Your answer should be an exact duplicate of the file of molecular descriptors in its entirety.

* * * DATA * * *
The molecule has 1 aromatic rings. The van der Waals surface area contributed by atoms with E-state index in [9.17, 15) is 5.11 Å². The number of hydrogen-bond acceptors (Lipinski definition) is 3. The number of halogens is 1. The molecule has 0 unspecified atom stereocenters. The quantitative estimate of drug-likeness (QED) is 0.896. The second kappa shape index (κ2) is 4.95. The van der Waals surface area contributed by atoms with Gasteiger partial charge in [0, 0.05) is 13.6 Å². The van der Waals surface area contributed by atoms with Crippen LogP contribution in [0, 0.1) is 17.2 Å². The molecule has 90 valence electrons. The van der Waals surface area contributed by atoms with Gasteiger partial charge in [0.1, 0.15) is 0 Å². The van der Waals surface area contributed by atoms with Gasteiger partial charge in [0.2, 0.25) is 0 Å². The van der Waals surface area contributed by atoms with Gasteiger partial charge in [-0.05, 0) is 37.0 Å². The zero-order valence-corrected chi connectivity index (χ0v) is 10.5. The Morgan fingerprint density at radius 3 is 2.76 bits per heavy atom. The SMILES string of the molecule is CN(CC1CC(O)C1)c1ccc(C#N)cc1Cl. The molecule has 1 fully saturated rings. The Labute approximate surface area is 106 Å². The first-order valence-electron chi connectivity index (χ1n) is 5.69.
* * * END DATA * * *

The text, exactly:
The molecule has 1 aromatic rings. The van der Waals surface area contributed by atoms with E-state index in [9.17, 15) is 5.11 Å². The number of hydrogen-bond acceptors (Lipinski definition) is 3. The number of halogens is 1. The molecule has 0 unspecified atom stereocenters. The quantitative estimate of drug-likeness (QED) is 0.896. The second kappa shape index (κ2) is 4.95. The van der Waals surface area contributed by atoms with Gasteiger partial charge in [0, 0.05) is 13.6 Å². The van der Waals surface area contributed by atoms with Crippen LogP contribution in [0, 0.1) is 17.2 Å². The molecule has 90 valence electrons. The van der Waals surface area contributed by atoms with Gasteiger partial charge in [0.1, 0.15) is 0 Å². The van der Waals surface area contributed by atoms with Gasteiger partial charge in [0.2, 0.25) is 0 Å². The van der Waals surface area contributed by atoms with Gasteiger partial charge in [-0.05, 0) is 37.0 Å². The zero-order valence-corrected chi connectivity index (χ0v) is 10.5. The Morgan fingerprint density at radius 3 is 2.76 bits per heavy atom. The SMILES string of the molecule is CN(CC1CC(O)C1)c1ccc(C#N)cc1Cl. The molecule has 1 fully saturated rings. The Labute approximate surface area is 106 Å². The first-order valence-electron chi connectivity index (χ1n) is 5.69.